Abandoning children on the Internet has dire consequences, just ask Gen Z | GUEST COMMENT

what have we done First, we abandoned children to television, then to video games, and now to the Internet and social media.

If anyone doubts the harm done to children by the Internet and social media, then Jonathan Haidt’s must-read book, “The Anxious Generation: How the Great Rewiring of Childhood Is Causing an Epidemic of Mental Illness,” will convince you otherwise. Haidt presents powerful data on the emerging epidemic of anxiety and depression since 2010, when smartphones became readily available and were soon in the hands of most adults and many children. And while children were overprotected in the real world by parents who were afraid to let them go outside, they were underprotected in a virtual world, consuming and rewiring their brains.

As a child psychiatrist, I have been concerned for years about the impact of the media on children and adolescents. The large amount of time spent consuming media and violent content were warning signs. However, technology advanced at a rapid pace and research could not keep up. The generation of children born in the late 1990s, identified as Gen Z, became a naturalistic experiment as they went through puberty with smartphones in hand, providing largely free access on the Internet and social networks.

Dr. Haidt’s book is compelling for several reasons. First, it is very well researched with notes and references. The case for the rise of mental illness is described using data from the “Anglosphere”: Canada, Australia and the United Kingdom. The data is presented in easy-to-read text and graphics showing alarming increases in anxiety, depression and self-harm in teenagers since 2012. Each section of the book also has a concisely written summary of the takeaway messages

As online media use increased, parents overprotected their children by restricting real-world play and learning. Haidt educates the reader about the importance of play, which involves risk, fear, and excitement that is gradually mastered so that one is better equipped to enter adulthood. If one reaches young adulthood without this mastery, then fear and anxiety arise. Time spent on media displaces time that would otherwise be spent interacting with the natural world with peers and adults.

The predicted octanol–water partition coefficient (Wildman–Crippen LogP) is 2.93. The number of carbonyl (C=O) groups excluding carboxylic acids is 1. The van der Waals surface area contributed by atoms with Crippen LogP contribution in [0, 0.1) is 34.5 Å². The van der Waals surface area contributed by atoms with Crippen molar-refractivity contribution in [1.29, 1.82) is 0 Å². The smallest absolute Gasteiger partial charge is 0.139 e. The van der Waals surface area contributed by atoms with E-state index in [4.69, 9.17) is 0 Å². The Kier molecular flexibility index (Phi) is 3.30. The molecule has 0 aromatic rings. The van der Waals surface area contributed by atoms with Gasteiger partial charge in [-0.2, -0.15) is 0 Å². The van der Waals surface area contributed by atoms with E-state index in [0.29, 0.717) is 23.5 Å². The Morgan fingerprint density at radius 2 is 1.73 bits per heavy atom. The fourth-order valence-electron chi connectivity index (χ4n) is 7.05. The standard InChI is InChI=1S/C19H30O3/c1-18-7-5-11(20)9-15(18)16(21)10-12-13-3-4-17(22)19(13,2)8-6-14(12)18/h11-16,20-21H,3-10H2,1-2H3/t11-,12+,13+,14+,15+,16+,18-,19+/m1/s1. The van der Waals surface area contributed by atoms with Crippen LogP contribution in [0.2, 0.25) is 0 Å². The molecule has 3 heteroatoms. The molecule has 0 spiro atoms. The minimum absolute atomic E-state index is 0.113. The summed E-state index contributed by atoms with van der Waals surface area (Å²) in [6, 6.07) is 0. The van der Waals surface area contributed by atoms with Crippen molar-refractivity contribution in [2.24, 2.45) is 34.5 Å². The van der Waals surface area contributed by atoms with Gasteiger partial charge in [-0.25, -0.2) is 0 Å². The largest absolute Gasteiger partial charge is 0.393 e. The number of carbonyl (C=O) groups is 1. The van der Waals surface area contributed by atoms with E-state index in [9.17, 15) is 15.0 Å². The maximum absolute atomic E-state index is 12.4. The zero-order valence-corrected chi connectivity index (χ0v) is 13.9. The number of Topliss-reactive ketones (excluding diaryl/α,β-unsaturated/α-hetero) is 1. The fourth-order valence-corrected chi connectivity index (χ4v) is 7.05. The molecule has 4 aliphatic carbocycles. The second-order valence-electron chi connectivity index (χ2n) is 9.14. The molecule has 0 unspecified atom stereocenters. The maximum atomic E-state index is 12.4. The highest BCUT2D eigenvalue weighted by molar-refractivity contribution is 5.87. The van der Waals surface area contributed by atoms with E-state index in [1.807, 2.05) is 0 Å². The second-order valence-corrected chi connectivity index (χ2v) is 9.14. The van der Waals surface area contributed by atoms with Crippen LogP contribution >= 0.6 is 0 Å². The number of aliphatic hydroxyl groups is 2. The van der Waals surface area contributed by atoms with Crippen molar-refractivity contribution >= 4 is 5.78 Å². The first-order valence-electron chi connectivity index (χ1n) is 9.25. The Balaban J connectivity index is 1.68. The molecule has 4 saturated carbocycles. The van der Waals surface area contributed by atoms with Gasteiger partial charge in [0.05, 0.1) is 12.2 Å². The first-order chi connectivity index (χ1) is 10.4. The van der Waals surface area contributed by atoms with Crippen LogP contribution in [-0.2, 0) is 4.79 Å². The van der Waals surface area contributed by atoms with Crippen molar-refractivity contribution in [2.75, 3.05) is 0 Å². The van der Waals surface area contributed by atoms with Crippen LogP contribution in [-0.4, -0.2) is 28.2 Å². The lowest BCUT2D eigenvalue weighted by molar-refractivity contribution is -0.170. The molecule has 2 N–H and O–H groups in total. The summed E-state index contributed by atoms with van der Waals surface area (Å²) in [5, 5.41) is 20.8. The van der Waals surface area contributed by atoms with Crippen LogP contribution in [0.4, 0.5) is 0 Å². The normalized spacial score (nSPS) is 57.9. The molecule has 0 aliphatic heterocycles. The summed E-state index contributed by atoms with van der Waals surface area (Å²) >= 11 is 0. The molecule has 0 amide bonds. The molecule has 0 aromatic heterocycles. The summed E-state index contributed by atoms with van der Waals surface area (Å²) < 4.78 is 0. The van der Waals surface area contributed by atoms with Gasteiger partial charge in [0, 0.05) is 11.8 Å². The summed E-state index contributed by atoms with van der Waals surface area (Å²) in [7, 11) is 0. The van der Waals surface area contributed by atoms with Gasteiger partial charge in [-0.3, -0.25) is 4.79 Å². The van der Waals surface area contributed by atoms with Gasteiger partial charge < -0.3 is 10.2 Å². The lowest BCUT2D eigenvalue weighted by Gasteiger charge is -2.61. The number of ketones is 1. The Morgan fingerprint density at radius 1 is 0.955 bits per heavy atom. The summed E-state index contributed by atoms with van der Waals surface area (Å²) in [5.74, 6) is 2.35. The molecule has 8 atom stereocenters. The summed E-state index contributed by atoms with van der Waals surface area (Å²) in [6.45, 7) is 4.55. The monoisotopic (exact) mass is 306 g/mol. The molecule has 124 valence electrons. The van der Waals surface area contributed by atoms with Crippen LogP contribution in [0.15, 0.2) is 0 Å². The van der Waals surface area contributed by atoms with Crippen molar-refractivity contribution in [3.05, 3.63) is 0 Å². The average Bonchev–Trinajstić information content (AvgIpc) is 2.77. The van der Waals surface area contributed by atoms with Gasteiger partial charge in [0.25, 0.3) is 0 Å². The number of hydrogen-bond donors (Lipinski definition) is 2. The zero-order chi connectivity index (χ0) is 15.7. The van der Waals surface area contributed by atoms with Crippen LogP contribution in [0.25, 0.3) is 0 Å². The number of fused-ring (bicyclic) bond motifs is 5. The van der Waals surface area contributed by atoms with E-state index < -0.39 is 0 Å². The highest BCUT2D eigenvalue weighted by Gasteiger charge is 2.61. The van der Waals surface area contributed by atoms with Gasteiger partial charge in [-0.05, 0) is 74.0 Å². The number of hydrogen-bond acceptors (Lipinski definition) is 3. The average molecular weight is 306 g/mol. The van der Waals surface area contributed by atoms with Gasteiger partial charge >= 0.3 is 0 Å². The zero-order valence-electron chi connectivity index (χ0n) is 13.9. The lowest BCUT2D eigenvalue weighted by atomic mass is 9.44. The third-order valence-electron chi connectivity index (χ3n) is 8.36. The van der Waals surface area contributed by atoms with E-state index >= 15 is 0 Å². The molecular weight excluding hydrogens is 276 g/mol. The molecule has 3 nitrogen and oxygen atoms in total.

The third section of the book describes the re-wiring process that occurs in the adolescent brain through constant exposure to social media, designed as it uses algorithms that increase dopamine, the addiction model. Social media companies are aware of this and knowingly exploit children, a point supported by the 2021 testimony of congressional whistleblower Francis Haugen, a former Facebook employee. Constant use of smartphones during childhood thus causes four fundamental harms: social deprivation, sleep deprivation, attention fragmentation and addiction.

Haidt also describes the different impact social media has on girls versus boys, while acknowledging the fluidity of gender during adolescence. While girls are being shamed for their bodies with algorithms designed to link them to diet and self-harm websites, boys are watching porn and playing endless hours of violent multiplayer online video games.

The final section of the book calls for collective action by government, tech companies, schools and parents. Haidt acknowledges the difficulty of the recommendations by reflecting on his own phone use. He points out that parents need to change the way they interact with their phones if they have any chance of success with their children. He advises parents to seek out other like-minded parents so that their child is not rejected and looked down upon.

As for schools, he insists they become phone-free to allow both education and social-emotional growth to occur. This recommendation is one that does not require legislation and could be adopted on a school district by school district basis.

As I read the recommendations for government action, the need for real age verification and penalties for tech company executives who prey on young people, just as cigarette company leaders did in the past , my heart sank with déjà vu. I thought about my sad conclusion years ago that ours is a culture that sees childhood as just another market to be acquired: more eyeballs to possess, more young customers to become addicted and use throughout their lives.

We are a long way from protecting children as their brains grow and mature. We must move quickly or, as it warns, the next generation will not be ready for the challenges of adulthood. Dire consequences await us if we do not act now.

Dr. V. Susan Villani (vsusanvillani@gmail.com) is a board-certified child and adolescent psychiatrist in Baltimore.

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